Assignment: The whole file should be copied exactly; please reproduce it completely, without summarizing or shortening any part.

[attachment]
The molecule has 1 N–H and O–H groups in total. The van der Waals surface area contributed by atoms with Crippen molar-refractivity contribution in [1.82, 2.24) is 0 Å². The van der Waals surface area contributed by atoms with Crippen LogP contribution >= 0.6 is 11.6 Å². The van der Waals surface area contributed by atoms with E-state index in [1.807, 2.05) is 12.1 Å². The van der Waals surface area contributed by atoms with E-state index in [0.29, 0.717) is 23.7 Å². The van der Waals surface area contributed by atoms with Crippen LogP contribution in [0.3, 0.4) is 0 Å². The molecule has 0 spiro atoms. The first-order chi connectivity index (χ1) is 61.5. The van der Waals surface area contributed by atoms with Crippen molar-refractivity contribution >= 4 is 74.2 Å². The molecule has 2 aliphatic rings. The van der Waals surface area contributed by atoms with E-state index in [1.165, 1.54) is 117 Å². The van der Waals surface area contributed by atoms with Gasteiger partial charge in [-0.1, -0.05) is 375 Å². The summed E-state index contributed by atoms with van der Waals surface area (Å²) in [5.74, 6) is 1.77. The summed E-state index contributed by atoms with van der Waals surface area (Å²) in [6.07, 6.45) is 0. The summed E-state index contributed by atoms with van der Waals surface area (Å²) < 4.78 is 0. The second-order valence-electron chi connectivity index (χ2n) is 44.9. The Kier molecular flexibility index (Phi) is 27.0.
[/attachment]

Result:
The molecule has 1 N–H and O–H groups in total. The van der Waals surface area contributed by atoms with Crippen molar-refractivity contribution in [1.82, 2.24) is 0 Å². The van der Waals surface area contributed by atoms with Crippen LogP contribution >= 0.6 is 11.6 Å². The van der Waals surface area contributed by atoms with E-state index in [1.807, 2.05) is 12.1 Å². The van der Waals surface area contributed by atoms with E-state index in [0.29, 0.717) is 23.7 Å². The van der Waals surface area contributed by atoms with Crippen LogP contribution in [0.3, 0.4) is 0 Å². The molecule has 0 spiro atoms. The first-order chi connectivity index (χ1) is 61.5. The van der Waals surface area contributed by atoms with Crippen molar-refractivity contribution >= 4 is 74.2 Å². The molecule has 2 aliphatic rings. The van der Waals surface area contributed by atoms with E-state index in [1.165, 1.54) is 117 Å². The van der Waals surface area contributed by atoms with Gasteiger partial charge in [-0.1, -0.05) is 375 Å². The summed E-state index contributed by atoms with van der Waals surface area (Å²) in [5.74, 6) is 1.77. The summed E-state index contributed by atoms with van der Waals surface area (Å²) in [6.07, 6.45) is 0. The summed E-state index contributed by atoms with van der Waals surface area (Å²) < 4.78 is 0. The second-order valence-electron chi connectivity index (χ2n) is 44.9. The Kier molecular flexibility index (Phi) is 27.0.